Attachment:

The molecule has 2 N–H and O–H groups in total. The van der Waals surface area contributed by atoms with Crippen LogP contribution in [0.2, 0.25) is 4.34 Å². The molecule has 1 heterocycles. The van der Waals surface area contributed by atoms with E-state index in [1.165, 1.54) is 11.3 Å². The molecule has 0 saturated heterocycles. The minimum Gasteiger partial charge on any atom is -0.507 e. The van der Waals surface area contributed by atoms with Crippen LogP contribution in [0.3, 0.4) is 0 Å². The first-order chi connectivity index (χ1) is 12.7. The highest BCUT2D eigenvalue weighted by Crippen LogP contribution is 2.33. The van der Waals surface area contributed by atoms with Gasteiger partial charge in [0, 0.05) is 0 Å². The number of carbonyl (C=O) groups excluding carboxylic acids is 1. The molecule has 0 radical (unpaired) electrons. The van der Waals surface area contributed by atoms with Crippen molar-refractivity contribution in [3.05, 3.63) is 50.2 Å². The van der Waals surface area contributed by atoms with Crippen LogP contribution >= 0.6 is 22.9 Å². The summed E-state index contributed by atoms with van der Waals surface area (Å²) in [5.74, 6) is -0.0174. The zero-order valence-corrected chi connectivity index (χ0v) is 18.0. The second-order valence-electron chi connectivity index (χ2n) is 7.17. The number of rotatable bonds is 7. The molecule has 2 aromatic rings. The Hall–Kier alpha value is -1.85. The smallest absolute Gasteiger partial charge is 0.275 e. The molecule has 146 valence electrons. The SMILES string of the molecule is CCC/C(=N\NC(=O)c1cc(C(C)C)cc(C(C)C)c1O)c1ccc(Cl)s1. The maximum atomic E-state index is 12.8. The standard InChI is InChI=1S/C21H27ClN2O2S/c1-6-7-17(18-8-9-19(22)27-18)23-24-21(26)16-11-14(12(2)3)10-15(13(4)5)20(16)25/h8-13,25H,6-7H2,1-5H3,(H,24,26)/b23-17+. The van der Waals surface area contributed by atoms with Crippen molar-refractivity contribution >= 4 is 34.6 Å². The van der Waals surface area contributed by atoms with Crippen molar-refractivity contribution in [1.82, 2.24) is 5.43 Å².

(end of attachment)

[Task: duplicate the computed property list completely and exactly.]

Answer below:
The molecule has 2 N–H and O–H groups in total. The van der Waals surface area contributed by atoms with Crippen LogP contribution in [0.2, 0.25) is 4.34 Å². The molecule has 1 heterocycles. The van der Waals surface area contributed by atoms with E-state index in [1.165, 1.54) is 11.3 Å². The molecule has 0 saturated heterocycles. The minimum Gasteiger partial charge on any atom is -0.507 e. The van der Waals surface area contributed by atoms with Crippen LogP contribution in [0.3, 0.4) is 0 Å². The first-order chi connectivity index (χ1) is 12.7. The highest BCUT2D eigenvalue weighted by Crippen LogP contribution is 2.33. The van der Waals surface area contributed by atoms with Gasteiger partial charge in [0, 0.05) is 0 Å². The number of carbonyl (C=O) groups excluding carboxylic acids is 1. The molecule has 0 radical (unpaired) electrons. The van der Waals surface area contributed by atoms with Crippen molar-refractivity contribution in [3.05, 3.63) is 50.2 Å². The van der Waals surface area contributed by atoms with Crippen LogP contribution >= 0.6 is 22.9 Å². The summed E-state index contributed by atoms with van der Waals surface area (Å²) in [5.74, 6) is -0.0174. The zero-order valence-corrected chi connectivity index (χ0v) is 18.0. The second-order valence-electron chi connectivity index (χ2n) is 7.17. The number of rotatable bonds is 7. The molecule has 2 aromatic rings. The Hall–Kier alpha value is -1.85. The smallest absolute Gasteiger partial charge is 0.275 e. The molecule has 146 valence electrons. The SMILES string of the molecule is CCC/C(=N\NC(=O)c1cc(C(C)C)cc(C(C)C)c1O)c1ccc(Cl)s1. The maximum atomic E-state index is 12.8. The standard InChI is InChI=1S/C21H27ClN2O2S/c1-6-7-17(18-8-9-19(22)27-18)23-24-21(26)16-11-14(12(2)3)10-15(13(4)5)20(16)25/h8-13,25H,6-7H2,1-5H3,(H,24,26)/b23-17+. The van der Waals surface area contributed by atoms with Crippen molar-refractivity contribution >= 4 is 34.6 Å². The van der Waals surface area contributed by atoms with Crippen molar-refractivity contribution in [1.82, 2.24) is 5.43 Å².